Prepaid player Green Dot is stepping into the lending game with a marketplace for loans. The move will happen in 2016, CEO Steve Streit announced this week.
Denise Thomas, CEO of ApplePie Capital, first met with Tradestreaming earlier this year. We sat down with Denise to catch up on the state of her business, drill down on what’s working for the marketplace lender to get a view on where she’s taking the business in 2016 and beyond.
What is ApplePie Capital?
ApplePie Capital is a marketplace lender that focuses exclusively on the franchise market. We follow in the footsteps of other marketplace lenders such as Lending Club, Prosper, and SoFi, who have transformed the way consumers access loans online. We are bringing this efficiency, speed, and flexibility to franchises businesses across the US. And for investors, we are opening up a new asset class of franchise debt, which has never really been accessible in a scalable way before.
What’s your background — why did you start Apple Pie?
Throughout my career, I have been passionate about increasing access to capital and creating new asset classes for investors, something I achieved as an executive at multiple companies prior to ApplePie. While researching needs in the small business loan market, I found out how difficult it can be for franchise owners to obtain the capital necessary to buy or improve a franchise unit — even though franchises are far more likely to be successful than your average small business.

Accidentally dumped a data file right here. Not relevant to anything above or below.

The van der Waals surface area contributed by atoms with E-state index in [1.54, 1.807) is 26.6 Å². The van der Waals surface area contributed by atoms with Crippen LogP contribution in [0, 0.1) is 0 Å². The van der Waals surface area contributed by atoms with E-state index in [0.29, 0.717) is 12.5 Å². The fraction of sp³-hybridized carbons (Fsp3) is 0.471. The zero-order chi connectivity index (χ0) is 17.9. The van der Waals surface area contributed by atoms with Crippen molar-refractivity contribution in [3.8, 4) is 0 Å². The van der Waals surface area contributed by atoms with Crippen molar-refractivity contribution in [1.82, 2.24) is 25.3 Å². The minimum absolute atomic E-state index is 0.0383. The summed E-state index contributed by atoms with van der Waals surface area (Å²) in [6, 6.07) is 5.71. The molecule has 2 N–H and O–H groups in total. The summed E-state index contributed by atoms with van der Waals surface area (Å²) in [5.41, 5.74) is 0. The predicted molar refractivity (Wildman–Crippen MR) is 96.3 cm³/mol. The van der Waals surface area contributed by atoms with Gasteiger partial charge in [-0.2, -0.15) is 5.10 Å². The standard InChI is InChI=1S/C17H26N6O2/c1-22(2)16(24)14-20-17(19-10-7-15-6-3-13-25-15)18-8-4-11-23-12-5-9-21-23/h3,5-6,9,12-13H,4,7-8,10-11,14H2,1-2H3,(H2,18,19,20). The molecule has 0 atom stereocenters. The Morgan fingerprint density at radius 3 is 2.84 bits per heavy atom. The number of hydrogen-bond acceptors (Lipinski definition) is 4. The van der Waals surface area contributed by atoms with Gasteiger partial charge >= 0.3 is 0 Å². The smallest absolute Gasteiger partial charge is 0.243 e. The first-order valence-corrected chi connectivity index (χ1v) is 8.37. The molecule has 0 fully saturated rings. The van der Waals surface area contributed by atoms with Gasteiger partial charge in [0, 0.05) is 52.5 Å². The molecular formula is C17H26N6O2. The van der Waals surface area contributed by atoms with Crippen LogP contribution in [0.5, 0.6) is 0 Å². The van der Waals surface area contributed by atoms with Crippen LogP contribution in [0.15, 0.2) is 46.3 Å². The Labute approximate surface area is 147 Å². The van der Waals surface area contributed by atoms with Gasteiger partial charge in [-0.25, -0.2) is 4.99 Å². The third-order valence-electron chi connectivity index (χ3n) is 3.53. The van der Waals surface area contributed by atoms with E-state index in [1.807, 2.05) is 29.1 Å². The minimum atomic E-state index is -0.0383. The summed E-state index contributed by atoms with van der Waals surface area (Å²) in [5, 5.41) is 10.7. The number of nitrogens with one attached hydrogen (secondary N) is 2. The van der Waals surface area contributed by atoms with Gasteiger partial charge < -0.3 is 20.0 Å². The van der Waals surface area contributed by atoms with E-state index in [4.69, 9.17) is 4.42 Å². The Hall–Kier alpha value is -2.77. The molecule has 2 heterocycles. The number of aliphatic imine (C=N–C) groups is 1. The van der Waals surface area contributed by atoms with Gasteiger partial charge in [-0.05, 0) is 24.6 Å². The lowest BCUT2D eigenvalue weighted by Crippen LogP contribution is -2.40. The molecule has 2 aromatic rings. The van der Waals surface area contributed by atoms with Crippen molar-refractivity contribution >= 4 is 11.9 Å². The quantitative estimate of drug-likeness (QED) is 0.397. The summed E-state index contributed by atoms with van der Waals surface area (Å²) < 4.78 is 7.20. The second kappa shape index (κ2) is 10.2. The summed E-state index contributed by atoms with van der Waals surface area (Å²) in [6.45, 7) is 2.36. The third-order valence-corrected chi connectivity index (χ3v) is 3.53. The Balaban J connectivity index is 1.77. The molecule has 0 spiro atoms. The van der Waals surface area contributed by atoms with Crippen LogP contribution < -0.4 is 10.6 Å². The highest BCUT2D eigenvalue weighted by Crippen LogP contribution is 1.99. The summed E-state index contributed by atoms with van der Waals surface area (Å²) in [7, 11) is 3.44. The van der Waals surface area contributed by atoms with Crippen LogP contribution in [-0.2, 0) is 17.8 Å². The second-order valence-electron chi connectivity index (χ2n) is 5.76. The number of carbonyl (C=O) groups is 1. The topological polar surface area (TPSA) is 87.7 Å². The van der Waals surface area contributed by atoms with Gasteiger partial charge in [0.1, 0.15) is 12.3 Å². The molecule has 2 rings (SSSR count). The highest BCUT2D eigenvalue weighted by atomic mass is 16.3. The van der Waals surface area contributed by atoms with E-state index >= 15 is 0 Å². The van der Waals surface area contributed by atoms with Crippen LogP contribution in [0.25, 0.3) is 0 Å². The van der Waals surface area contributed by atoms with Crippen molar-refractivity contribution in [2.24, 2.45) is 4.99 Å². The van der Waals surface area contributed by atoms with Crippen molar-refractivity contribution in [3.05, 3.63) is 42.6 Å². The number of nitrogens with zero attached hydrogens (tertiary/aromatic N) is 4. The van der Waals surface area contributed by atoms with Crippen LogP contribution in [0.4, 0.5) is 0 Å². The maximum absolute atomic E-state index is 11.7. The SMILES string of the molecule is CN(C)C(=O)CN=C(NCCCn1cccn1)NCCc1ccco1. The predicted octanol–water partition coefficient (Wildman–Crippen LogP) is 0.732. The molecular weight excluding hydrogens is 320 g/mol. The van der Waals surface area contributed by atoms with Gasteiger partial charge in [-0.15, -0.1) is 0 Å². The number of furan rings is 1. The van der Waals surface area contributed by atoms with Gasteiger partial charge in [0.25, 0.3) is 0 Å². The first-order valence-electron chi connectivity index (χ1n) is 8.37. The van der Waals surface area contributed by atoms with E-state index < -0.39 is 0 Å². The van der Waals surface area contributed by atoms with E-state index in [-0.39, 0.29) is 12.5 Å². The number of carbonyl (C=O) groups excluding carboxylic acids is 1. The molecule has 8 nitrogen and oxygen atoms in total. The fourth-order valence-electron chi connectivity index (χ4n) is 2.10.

There are nearly 800,000 franchises operating in the US, and it’s estimated that 1 in 20 working Americans–over 8 million people–are employed through the industry. I founded ApplePie Capital because I believe in the potential of the franchise industry, and I want to fundamentally democratize access to the capital markets so that individual entrepreneurs can gain access to the capital they need to be successful. And, I believe this is an excellent fixed income offering for investors.
How do franchisees normally get funding? Is there an inefficiency in the market?
Many people don’t realize just how big of a market franchises represent. There’s an annual capital demand of over $45B. To date, that financing has been mostly through traditional banks and SBA loans and 401k rollovers. Since 2008, the banks have moved upstream with their lending activities, and have been doing less and less originations of under $1M. For them, the cost of originating a loan of $200k is the same as $2M and their processes are slow and inefficient, so there is little incentive for them to focus on smaller loans.
And SBA loans, which are loans that banks issue that are backed by the government, entail a ton of red tape and overhead and require a borrower to pledge their personal real estate and other assets as collateral. For borrowers the SBA is a nightmare. We hear horror stories every day about the inefficiencies of the SBA process. We are providing an alternative for high-quality franchise brands and their franchisees that bypasses those headaches.
What’s the investment case on the investor side? Why is investing/lending to franchisees a good idea?